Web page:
One important aspect of Monero is that is fully fungible, meaning that each unit of Monero is equal. Compare this to coins like Bitcoin or Ether, where the transaction history stays with the coin, and people can potentially treat coins differently because of it (e.g. units used in illegal transactions).

Monero is also the only popular privacy coin that implements its fungibility at the protocol level. Projects like DASH or Zcash make their private sends “opt-in”, meaning that they won’t always be fungible. Monero institutes privacy by default.

Open-source Activity

Monero is an open-source project and its primary repository can be found at https://github.com/monero-project/monero. At this point, Monero is already a very well-established project and their open-source repos reflect that as well.

We can see that Monero has a very active community reporting issues and writing pull requests as well. The codebase is actively being updated and the majority pull requests from the community are reviewed and responded to in a timely fashion. Most of the reported issues have meaningful discussion on them as well. They have a handful of regular contributors writing a large volume of code and a long tail of other community contributors coming to a total of more than 140, which is a good sign as well.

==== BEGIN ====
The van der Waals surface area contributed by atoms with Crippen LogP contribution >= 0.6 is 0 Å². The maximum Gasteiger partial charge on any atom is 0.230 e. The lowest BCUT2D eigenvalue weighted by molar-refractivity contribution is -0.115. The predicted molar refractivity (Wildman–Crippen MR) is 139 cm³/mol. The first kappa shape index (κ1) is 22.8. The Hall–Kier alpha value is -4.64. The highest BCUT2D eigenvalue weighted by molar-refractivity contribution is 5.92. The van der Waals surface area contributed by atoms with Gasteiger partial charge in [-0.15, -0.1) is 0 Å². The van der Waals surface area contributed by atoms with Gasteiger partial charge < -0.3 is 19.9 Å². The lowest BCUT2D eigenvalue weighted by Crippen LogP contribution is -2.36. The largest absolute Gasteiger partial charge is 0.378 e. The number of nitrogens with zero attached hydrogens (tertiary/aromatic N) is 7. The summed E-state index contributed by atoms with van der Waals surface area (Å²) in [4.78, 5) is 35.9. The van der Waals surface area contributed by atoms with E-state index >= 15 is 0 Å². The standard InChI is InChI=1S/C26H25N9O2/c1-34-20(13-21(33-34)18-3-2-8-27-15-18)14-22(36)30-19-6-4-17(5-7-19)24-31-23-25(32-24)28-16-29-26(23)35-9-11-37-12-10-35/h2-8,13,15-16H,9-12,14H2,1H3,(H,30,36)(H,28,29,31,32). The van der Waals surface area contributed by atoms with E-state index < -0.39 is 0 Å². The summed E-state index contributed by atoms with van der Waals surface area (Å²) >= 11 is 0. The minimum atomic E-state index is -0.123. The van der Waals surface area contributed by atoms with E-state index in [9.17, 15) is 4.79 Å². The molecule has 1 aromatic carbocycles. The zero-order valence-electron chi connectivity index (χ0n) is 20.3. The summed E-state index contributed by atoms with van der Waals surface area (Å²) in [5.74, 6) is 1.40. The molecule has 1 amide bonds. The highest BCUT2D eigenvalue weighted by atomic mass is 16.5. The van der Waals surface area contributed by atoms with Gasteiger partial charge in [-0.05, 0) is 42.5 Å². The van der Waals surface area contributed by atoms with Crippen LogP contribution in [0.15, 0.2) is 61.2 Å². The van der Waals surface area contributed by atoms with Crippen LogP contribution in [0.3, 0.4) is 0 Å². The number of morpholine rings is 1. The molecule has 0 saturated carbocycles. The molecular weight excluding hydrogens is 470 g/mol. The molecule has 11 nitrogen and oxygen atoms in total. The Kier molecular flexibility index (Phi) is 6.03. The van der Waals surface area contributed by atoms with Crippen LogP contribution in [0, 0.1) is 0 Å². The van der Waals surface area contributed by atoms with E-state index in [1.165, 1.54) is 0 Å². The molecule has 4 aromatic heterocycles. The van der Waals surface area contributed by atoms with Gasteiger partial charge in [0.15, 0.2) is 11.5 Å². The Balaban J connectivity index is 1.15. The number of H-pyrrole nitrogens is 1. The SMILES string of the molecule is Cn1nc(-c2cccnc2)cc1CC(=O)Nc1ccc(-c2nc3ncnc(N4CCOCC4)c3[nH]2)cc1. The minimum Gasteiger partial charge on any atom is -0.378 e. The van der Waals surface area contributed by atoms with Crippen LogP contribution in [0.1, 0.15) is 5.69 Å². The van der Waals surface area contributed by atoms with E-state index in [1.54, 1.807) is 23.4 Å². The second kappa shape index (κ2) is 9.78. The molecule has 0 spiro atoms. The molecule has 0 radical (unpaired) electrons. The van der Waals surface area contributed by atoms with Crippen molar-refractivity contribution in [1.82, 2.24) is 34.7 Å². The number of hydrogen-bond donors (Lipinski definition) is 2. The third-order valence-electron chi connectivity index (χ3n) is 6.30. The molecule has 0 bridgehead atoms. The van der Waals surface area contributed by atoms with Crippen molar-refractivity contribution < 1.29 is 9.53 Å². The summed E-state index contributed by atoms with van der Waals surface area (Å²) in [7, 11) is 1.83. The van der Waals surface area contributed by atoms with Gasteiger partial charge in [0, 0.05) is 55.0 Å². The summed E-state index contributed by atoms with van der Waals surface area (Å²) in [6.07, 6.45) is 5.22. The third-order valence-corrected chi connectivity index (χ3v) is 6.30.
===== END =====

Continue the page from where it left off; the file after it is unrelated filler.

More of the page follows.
There are plenty for resources on how you can build the code that they have and contribute to the code as well. They also have an automated build system and automated testing (although their code coverage isn’t perfect). All in all, their GitHub projects look very healthy and active.


From a technology perspective Monero is in a healthy state. It is already well established and has been able to prove an extent of its security and throughput over that last few years. Development is still very active with a sizable open source community. Although scaling could still be an issue if Monero gains a significant amount of momentum in the future, it’s currently less of a pressing issue compared to other popular coins.

Some of Monero’s larger challenges aren’t directly related to its technology. For instance, there are many other privacy coins on the market that can fill the same niche as Monero, and differences in technological performance among them aren’t large enough to point to any clear winners. Nonetheless, Monero does have arguably the largest community and most momentum at the moment.

Although botnets may be considered a threat to Monero, especially regarding its egalitarian mining, botnet operators are still economically incentivized not to completely degrade the network. It would take something closer to an operation run by a group such as a government three letter agency to significantly cripple Monero. Government intervention, either publicly or through furtive methods could have significant consequences for Monero, but seems unlikely in the near future.

For greater adoption over a much longer term, it is important to consider how far Monero will be able to distance itself from its reputation as being used for illicit transactions, and how much average consumers will ultimately want to leverage the privacy provided by Monero compared something like Bitcoin in the end.